May 14, 2011 Reiko Ishihara, PhD: "Bridging the Chasm Between Religion and Politics: Archaeological Evidence of Maya Ritual Practices  at Aguateca, Peten, Guatemala"

    Archaeological investigations in the Main Chasm, a deep chasm that runs through the Late Classic (AD 600–900) Maya site of Aguateca, Peten, Guatemala, revealed evidence of a variety of ritual practices, suggesting that chasms, like caves, represent potent cosmological and religious places where ancestral and supernatural spirits can be reached. This counters previous suggestions that the chasm may have served defensive purposes at a time of turbulent politics in the Petexbatun region. Evidence of the diverse activities carried out in distinct spaces of the chasm was presented, contextualized within the political and settlement history of Aguateca.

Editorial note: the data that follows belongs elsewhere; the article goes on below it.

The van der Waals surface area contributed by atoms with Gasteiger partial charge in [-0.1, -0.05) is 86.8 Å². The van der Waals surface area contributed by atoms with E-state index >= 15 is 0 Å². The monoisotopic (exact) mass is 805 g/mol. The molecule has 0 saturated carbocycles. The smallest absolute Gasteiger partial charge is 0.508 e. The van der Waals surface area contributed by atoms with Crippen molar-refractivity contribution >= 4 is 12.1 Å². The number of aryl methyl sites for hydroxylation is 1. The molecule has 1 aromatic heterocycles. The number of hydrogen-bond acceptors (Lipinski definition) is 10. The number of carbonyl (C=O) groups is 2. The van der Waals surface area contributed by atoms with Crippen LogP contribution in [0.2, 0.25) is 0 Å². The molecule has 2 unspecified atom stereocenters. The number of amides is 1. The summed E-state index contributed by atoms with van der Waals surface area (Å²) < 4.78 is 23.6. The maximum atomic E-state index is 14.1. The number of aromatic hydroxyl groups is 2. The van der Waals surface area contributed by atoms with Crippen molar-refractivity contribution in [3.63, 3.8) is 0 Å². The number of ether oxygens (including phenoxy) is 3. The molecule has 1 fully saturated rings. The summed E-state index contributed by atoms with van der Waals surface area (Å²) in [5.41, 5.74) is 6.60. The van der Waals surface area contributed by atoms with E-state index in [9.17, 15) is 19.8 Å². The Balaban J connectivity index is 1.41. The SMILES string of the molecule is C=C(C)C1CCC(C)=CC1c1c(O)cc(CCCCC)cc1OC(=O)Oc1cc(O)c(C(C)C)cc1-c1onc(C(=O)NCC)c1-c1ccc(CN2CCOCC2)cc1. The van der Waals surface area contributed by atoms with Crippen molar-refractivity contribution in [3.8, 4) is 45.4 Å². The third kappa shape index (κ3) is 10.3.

Reiko Ishihara-Brito is currently a Post-doctoral Associate in Maya Studies at Dumbarton Oaks Research Library and Collection in Washington, DC, working on a publication project on the Dumbarton Oaks Maya collection. She is also co-directing a community education project in Tecpan, Chimaltenango, Guatemala, that uses archaeological materials and processes to teach local history, culture and primary school level social sciences. She graduated from the University of Tsukuba, Japan, and completed her M.A. and Ph.D. from the Department of Anthropology at the University of California in Riverside. Her current research interests include not only Maya archaeology with a specific focus on cave uses, but also extend to heritage conservation and education.

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